J.M.J. “I find myself ‘hearing’ and getting thoughts regularly. How do I know if these thoughts are from God? For example, does it always mean that a thought of rebuking someone is from the devil?”
During the course of a day, each of us experiences many thoughts. Some thoughts are deliberate, while others are passing.
It can be difficult to know exactly what our thoughts mean and from where they come, especially those that seem to pass rather quickly through our minds. For example, I may be walking down the street past a bank and suddenly think: “I really could use the money in the bank to pay my bills. I know what I’ll do: I’ll go in and apply for a loan.”
Or I may think: “I need and deserve that money inside the bank. So, I’ll make plans to steal it.”
Another possibility: “I should be more grateful to God for the financial resources that He has given to me.”
All of the above seem to be passing thoughts.
The first possibility regarding the loan is neutral. It could be prudent or imprudent to act upon it.
The second possibility would be sinful to act upon.
The third possibility is virtuous and should be acted upon.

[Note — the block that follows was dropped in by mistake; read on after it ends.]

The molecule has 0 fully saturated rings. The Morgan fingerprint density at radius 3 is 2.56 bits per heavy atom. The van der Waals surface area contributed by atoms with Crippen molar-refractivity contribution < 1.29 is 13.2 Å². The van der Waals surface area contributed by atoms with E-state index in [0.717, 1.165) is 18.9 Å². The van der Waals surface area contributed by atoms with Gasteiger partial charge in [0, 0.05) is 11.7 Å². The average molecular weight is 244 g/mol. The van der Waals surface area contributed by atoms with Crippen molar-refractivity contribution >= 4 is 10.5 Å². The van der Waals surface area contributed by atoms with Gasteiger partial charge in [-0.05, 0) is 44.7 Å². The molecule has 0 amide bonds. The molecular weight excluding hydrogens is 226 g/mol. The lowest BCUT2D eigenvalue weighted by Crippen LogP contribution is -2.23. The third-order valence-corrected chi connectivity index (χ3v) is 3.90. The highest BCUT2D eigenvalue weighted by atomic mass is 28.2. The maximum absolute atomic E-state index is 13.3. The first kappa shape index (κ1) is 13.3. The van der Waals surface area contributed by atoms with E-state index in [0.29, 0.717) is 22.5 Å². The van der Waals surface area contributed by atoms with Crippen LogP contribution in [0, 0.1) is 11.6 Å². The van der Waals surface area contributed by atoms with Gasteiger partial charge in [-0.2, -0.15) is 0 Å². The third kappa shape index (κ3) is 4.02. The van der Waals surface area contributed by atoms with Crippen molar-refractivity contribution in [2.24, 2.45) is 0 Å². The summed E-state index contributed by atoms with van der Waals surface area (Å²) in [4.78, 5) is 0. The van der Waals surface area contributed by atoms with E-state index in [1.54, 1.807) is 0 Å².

A passing thought then becomes deliberate upon further and more purposeful reflection. “I shouldn’t apply for a loan because then I’ll be burdened with a significant debt to pay. Perhaps I should limit my spending and then I won’t need a loan.”
Our thought processes often have many contours.
How do we judge the persistent thoughts that we have? We must discern their meaning. Are they thoughts that are pleasing to God? Do they lead me away from Him? Perhaps they are “neutral.”
How do we know whether our thoughts are from God? Spiritual writers suggest several things to do.
First, we should pray. Prayer is our communication with the living God. We invoke the Holy Spirit to give His wisdom to us so that we may know what Our Lord wants of us and how we should respond to His grace.
Second, we should receive the Sacraments. We should avail ourselves of Confession and Holy Communion as often and worthily as possible.
Third, we should turn to Our Lady. The Mother of God knows our human condition and what God desires better than we.
Fourth, we should study. Take up our Holy Bible, pick up our copy of the Catechism of the Catholic Church, consult the lives of the Saints. The riches of the Church are immense. They are there for our inspiration and education.
Fifth, we should seek counsel. We may select a spiritual director or have recourse to a family member or friend whose advice is sound.
Is a thought of rebuking someone always from Satan? It could be that such a thought is a temptation to become angry. On the other hand, there are situations in which one must issue a word of challenge—even a rebuke—to another because of the circumstances. But here, we must go slowly because it is easy to fall into self-deception.
Virgin most prudent, pray for us.